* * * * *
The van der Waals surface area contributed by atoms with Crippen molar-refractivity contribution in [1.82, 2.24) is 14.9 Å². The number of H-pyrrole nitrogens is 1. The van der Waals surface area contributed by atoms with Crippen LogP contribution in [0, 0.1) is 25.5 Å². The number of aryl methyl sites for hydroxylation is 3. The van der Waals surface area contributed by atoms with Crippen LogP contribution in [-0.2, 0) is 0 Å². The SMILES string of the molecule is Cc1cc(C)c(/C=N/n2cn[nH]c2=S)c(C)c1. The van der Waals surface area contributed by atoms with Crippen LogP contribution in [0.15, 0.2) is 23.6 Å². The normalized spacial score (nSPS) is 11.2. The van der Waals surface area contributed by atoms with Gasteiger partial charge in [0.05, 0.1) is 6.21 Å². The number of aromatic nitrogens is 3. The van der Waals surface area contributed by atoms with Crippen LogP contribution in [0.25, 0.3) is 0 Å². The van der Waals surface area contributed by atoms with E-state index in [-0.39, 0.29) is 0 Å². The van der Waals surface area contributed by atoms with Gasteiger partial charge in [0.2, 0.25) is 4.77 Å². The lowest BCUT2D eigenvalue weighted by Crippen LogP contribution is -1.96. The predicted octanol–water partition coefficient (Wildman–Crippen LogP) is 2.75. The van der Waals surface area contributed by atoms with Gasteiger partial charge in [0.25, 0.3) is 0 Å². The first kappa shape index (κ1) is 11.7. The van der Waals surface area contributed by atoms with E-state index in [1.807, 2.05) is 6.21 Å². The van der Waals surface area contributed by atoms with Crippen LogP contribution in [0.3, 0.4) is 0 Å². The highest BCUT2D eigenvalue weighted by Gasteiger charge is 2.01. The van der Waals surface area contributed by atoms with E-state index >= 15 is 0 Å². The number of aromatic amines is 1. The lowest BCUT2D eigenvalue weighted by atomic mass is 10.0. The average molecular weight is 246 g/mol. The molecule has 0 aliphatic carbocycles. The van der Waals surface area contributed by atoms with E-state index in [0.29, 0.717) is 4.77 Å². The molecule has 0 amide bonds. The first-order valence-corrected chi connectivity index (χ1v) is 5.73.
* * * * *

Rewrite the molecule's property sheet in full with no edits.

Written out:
The van der Waals surface area contributed by atoms with Crippen molar-refractivity contribution in [1.82, 2.24) is 14.9 Å². The number of H-pyrrole nitrogens is 1. The van der Waals surface area contributed by atoms with Crippen LogP contribution in [0, 0.1) is 25.5 Å². The number of aryl methyl sites for hydroxylation is 3. The van der Waals surface area contributed by atoms with Crippen LogP contribution in [-0.2, 0) is 0 Å². The SMILES string of the molecule is Cc1cc(C)c(/C=N/n2cn[nH]c2=S)c(C)c1. The van der Waals surface area contributed by atoms with Crippen LogP contribution in [0.15, 0.2) is 23.6 Å². The normalized spacial score (nSPS) is 11.2. The van der Waals surface area contributed by atoms with Gasteiger partial charge in [0.05, 0.1) is 6.21 Å². The number of aromatic nitrogens is 3. The van der Waals surface area contributed by atoms with Crippen LogP contribution in [0.25, 0.3) is 0 Å². The van der Waals surface area contributed by atoms with E-state index in [-0.39, 0.29) is 0 Å². The van der Waals surface area contributed by atoms with Gasteiger partial charge in [0.2, 0.25) is 4.77 Å². The lowest BCUT2D eigenvalue weighted by Crippen LogP contribution is -1.96. The predicted octanol–water partition coefficient (Wildman–Crippen LogP) is 2.75. The van der Waals surface area contributed by atoms with Gasteiger partial charge in [0.25, 0.3) is 0 Å². The first kappa shape index (κ1) is 11.7. The van der Waals surface area contributed by atoms with E-state index in [1.807, 2.05) is 6.21 Å². The van der Waals surface area contributed by atoms with Crippen LogP contribution in [0.3, 0.4) is 0 Å². The highest BCUT2D eigenvalue weighted by Gasteiger charge is 2.01. The van der Waals surface area contributed by atoms with E-state index >= 15 is 0 Å². The number of aromatic amines is 1. The lowest BCUT2D eigenvalue weighted by atomic mass is 10.0. The average molecular weight is 246 g/mol. The molecule has 0 aliphatic carbocycles. The van der Waals surface area contributed by atoms with E-state index in [0.29, 0.717) is 4.77 Å². The molecule has 0 amide bonds. The first-order valence-corrected chi connectivity index (χ1v) is 5.73.